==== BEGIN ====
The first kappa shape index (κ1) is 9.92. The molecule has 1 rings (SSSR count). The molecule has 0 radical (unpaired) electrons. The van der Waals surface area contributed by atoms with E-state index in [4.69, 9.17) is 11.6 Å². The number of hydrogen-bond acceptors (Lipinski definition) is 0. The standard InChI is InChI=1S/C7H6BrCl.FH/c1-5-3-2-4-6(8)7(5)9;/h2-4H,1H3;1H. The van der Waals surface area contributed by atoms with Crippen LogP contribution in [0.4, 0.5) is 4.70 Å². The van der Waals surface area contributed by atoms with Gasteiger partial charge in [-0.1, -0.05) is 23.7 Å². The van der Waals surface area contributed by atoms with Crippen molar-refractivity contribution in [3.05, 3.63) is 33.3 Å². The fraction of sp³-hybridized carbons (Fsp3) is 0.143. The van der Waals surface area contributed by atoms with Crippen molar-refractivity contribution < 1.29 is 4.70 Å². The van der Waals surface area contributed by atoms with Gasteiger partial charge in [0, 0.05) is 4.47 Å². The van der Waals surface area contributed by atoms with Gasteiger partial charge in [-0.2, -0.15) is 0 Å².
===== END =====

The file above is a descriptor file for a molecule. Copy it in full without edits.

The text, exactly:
The first kappa shape index (κ1) is 9.92. The molecule has 1 rings (SSSR count). The molecule has 0 radical (unpaired) electrons. The van der Waals surface area contributed by atoms with E-state index in [4.69, 9.17) is 11.6 Å². The number of hydrogen-bond acceptors (Lipinski definition) is 0. The standard InChI is InChI=1S/C7H6BrCl.FH/c1-5-3-2-4-6(8)7(5)9;/h2-4H,1H3;1H. The van der Waals surface area contributed by atoms with Crippen LogP contribution in [0.4, 0.5) is 4.70 Å². The van der Waals surface area contributed by atoms with Gasteiger partial charge in [-0.1, -0.05) is 23.7 Å². The van der Waals surface area contributed by atoms with Crippen molar-refractivity contribution in [3.05, 3.63) is 33.3 Å². The fraction of sp³-hybridized carbons (Fsp3) is 0.143. The van der Waals surface area contributed by atoms with Crippen molar-refractivity contribution < 1.29 is 4.70 Å². The van der Waals surface area contributed by atoms with Gasteiger partial charge in [0, 0.05) is 4.47 Å². The van der Waals surface area contributed by atoms with Gasteiger partial charge in [-0.2, -0.15) is 0 Å².